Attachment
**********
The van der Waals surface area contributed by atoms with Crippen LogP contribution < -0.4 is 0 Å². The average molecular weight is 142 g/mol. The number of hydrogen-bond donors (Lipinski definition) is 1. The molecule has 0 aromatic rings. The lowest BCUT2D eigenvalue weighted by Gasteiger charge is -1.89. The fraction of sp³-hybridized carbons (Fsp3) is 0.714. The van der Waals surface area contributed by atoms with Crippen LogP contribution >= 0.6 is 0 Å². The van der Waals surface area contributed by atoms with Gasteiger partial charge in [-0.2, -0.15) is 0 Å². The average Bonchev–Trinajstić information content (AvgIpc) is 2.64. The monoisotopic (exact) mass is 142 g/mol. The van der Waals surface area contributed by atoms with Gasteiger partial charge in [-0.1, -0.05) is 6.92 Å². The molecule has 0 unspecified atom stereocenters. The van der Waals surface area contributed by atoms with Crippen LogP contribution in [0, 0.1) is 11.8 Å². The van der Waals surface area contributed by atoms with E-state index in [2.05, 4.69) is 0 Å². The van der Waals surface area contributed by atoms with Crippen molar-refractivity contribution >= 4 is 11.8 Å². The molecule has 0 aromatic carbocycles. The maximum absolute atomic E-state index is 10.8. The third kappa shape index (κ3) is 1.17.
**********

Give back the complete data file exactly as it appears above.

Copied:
The van der Waals surface area contributed by atoms with Crippen LogP contribution < -0.4 is 0 Å². The average molecular weight is 142 g/mol. The number of hydrogen-bond donors (Lipinski definition) is 1. The molecule has 0 aromatic rings. The lowest BCUT2D eigenvalue weighted by Gasteiger charge is -1.89. The fraction of sp³-hybridized carbons (Fsp3) is 0.714. The van der Waals surface area contributed by atoms with Crippen LogP contribution >= 0.6 is 0 Å². The van der Waals surface area contributed by atoms with Gasteiger partial charge in [-0.2, -0.15) is 0 Å². The average Bonchev–Trinajstić information content (AvgIpc) is 2.64. The monoisotopic (exact) mass is 142 g/mol. The van der Waals surface area contributed by atoms with Gasteiger partial charge in [-0.1, -0.05) is 6.92 Å². The molecule has 0 unspecified atom stereocenters. The van der Waals surface area contributed by atoms with Crippen LogP contribution in [0, 0.1) is 11.8 Å². The van der Waals surface area contributed by atoms with E-state index in [2.05, 4.69) is 0 Å². The van der Waals surface area contributed by atoms with Crippen molar-refractivity contribution >= 4 is 11.8 Å². The molecule has 0 aromatic carbocycles. The maximum absolute atomic E-state index is 10.8. The third kappa shape index (κ3) is 1.17.